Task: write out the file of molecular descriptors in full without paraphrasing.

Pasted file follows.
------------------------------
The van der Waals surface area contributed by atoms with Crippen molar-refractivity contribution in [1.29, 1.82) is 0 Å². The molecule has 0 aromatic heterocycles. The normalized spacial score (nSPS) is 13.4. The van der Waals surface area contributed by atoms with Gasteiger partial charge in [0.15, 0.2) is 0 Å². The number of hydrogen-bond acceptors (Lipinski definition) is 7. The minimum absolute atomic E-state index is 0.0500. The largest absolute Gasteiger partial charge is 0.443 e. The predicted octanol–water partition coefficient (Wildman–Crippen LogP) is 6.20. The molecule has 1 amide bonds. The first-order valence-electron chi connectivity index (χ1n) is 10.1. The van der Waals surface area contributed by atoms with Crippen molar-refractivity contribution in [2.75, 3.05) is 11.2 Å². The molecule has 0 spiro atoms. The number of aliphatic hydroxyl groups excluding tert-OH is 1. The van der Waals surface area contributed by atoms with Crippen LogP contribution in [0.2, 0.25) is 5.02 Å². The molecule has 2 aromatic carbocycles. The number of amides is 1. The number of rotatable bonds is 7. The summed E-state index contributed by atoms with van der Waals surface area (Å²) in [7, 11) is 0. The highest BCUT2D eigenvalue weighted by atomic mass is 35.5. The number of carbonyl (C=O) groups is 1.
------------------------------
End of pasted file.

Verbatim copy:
The van der Waals surface area contributed by atoms with Crippen molar-refractivity contribution in [1.29, 1.82) is 0 Å². The molecule has 0 aromatic heterocycles. The normalized spacial score (nSPS) is 13.4. The van der Waals surface area contributed by atoms with Gasteiger partial charge in [0.15, 0.2) is 0 Å². The number of hydrogen-bond acceptors (Lipinski definition) is 7. The minimum absolute atomic E-state index is 0.0500. The largest absolute Gasteiger partial charge is 0.443 e. The predicted octanol–water partition coefficient (Wildman–Crippen LogP) is 6.20. The molecule has 1 amide bonds. The first-order valence-electron chi connectivity index (χ1n) is 10.1. The van der Waals surface area contributed by atoms with Crippen molar-refractivity contribution in [2.75, 3.05) is 11.2 Å². The molecule has 0 spiro atoms. The number of aliphatic hydroxyl groups excluding tert-OH is 1. The van der Waals surface area contributed by atoms with Crippen LogP contribution in [0.2, 0.25) is 5.02 Å². The molecule has 2 aromatic carbocycles. The number of amides is 1. The number of rotatable bonds is 7. The summed E-state index contributed by atoms with van der Waals surface area (Å²) in [7, 11) is 0. The highest BCUT2D eigenvalue weighted by atomic mass is 35.5. The number of carbonyl (C=O) groups is 1.